Can You Paint Over Stained Wood Without Sanding?
I have some brown stained cabinet doors in my kitchen that I need to paint to match my home’s color scheme. I enjoy painting, but my least favorite part is sanding. We sand furniture before painting as it gets rid of imperfections giving the paint a good adhering surface. But when you have to paint over large surfaces, sanding can be time-consuming and also tedious. To save you some time and energy, I will show you how to paint over stained wood without sanding.
You can certainly paint over stained wood without sanding; however, the trick is to prepare the wood surface properly. You should clean the surfaces with some soapy water to get rid of dust, bird droppings, or pollen, apply degreaser and rinse, wipe the surface with a sponge dipped in deglosser, and allow time to dry. Apply a bonding primer to prevent bleed-through, allow it time to dry, apply about two coats of paint, let it dry, and finish with some topcoat. Read more details below on painting over varnished wood.
How to paint over stained wood without sanding
Sanding can be too exhausting, especially if you have to cover large surfaces; luckily, you can paint over stained wood with a little prepping and have great results. Here is how to paint over stained wood without sanding:
Things you’ll Need
- Primer (oil-based or water-based)
- Paint (oil-based or water-based)
- Paintbrush or roller
- Polyurethane topcoat
- Liquid sander or deglosser
- Lint-free cloth
- Soapy water
- Degreaser or Trisodium phosphate (TSP) solution
- 100-200- grit sandpaper
- Protective gloves, mask, and goggles
- Wear your protective gear as the chemicals you use during painting can irritate the skin, eyes, and respiratory tract. You have to also work in a well-ventilated area as liquid sanders contain very toxic chemicals.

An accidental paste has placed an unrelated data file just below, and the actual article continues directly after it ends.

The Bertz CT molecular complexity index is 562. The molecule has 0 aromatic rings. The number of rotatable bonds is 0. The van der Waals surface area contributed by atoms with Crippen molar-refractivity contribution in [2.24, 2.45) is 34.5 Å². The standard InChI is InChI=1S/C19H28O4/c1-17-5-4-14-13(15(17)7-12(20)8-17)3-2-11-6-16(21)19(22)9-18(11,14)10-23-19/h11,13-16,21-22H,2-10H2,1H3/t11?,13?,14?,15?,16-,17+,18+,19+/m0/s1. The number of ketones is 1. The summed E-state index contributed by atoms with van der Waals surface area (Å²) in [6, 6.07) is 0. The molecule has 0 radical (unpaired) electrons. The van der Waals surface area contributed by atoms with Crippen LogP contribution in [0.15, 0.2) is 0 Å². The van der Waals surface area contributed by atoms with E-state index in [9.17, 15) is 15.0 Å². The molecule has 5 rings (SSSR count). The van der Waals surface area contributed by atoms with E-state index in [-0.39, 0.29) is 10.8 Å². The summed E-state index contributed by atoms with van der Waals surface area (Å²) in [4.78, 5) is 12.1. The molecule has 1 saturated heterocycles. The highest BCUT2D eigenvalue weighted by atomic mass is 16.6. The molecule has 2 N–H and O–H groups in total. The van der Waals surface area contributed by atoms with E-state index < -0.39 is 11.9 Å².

- Remove any hardware such as doorknobs from the wood surface. If the hardware is not removable, you will have to cover its well with some masking tape.
- Clean the wood surface with soapy water and a lint-free cloth to remove dirt and dust. The overall look will not be pretty if the paint mixes with dirt, and the paint also needs a clean surface to adhere to.
- Clean off grease and oils using some industrial strength degreaser containing trisodium phosphate (TSP) solution. Spray the degreaser on the wood surface and let it soak for about two minutes; scrub the surface with a sponge, then rinse.
- Remove the glossy varnish from the wood surface. Use a paintbrush to apply the liquid sander, which makes the surface dull. Removing this gloss gives the wood a rough texture that allows the paint to stick to the surface and avoids peeling and cracking. The liquid sander is a powerful chemical so make sure you wear your protective gear.
- Allow the wood surface to absorb the liquid sander for about 15 minutes, then wipe it off with a lint-free cloth.
- Clean the surface again to remove the liquid sander by wiping it with a damp microfibre cloth.
- Inspect your wood surface for dents and scratches and fill them in with wood filler. Sand these filled-in areas with 100 to 120- grit sandpaper to ensure the surface is smooth and leveled, and then wipe it off.